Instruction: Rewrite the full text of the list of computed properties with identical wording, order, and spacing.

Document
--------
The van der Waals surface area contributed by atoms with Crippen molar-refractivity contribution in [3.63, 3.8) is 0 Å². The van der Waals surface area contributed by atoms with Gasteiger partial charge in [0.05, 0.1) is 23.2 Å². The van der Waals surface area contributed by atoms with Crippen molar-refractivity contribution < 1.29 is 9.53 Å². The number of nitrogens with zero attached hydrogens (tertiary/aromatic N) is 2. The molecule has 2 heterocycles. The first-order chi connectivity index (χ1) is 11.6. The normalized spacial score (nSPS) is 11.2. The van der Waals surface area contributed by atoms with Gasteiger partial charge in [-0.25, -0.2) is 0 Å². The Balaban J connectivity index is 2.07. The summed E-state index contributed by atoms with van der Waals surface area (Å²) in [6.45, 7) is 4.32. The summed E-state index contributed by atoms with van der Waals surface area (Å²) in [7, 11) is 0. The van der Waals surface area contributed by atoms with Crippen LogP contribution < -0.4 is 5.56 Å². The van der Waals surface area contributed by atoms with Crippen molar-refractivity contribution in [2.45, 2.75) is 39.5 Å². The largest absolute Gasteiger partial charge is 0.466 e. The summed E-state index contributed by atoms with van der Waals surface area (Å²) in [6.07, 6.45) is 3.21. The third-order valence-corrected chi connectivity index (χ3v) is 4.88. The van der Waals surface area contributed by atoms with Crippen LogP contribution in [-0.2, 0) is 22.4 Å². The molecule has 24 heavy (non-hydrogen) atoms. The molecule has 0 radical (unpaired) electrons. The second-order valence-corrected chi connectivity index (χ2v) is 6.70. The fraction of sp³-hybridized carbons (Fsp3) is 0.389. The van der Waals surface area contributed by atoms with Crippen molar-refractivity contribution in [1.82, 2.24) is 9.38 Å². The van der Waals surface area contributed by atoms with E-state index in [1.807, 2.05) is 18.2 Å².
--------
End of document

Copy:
The van der Waals surface area contributed by atoms with Crippen molar-refractivity contribution in [3.63, 3.8) is 0 Å². The van der Waals surface area contributed by atoms with Gasteiger partial charge in [0.05, 0.1) is 23.2 Å². The van der Waals surface area contributed by atoms with Crippen molar-refractivity contribution < 1.29 is 9.53 Å². The number of nitrogens with zero attached hydrogens (tertiary/aromatic N) is 2. The molecule has 2 heterocycles. The first-order chi connectivity index (χ1) is 11.6. The normalized spacial score (nSPS) is 11.2. The van der Waals surface area contributed by atoms with Gasteiger partial charge in [-0.25, -0.2) is 0 Å². The Balaban J connectivity index is 2.07. The summed E-state index contributed by atoms with van der Waals surface area (Å²) in [6.45, 7) is 4.32. The summed E-state index contributed by atoms with van der Waals surface area (Å²) in [7, 11) is 0. The van der Waals surface area contributed by atoms with Crippen LogP contribution < -0.4 is 5.56 Å². The van der Waals surface area contributed by atoms with Crippen molar-refractivity contribution in [2.45, 2.75) is 39.5 Å². The largest absolute Gasteiger partial charge is 0.466 e. The summed E-state index contributed by atoms with van der Waals surface area (Å²) in [6.07, 6.45) is 3.21. The third-order valence-corrected chi connectivity index (χ3v) is 4.88. The van der Waals surface area contributed by atoms with Crippen LogP contribution in [-0.2, 0) is 22.4 Å². The molecule has 24 heavy (non-hydrogen) atoms. The molecule has 0 radical (unpaired) electrons. The second-order valence-corrected chi connectivity index (χ2v) is 6.70. The fraction of sp³-hybridized carbons (Fsp3) is 0.389. The van der Waals surface area contributed by atoms with Crippen molar-refractivity contribution in [1.82, 2.24) is 9.38 Å². The van der Waals surface area contributed by atoms with E-state index in [1.807, 2.05) is 18.2 Å².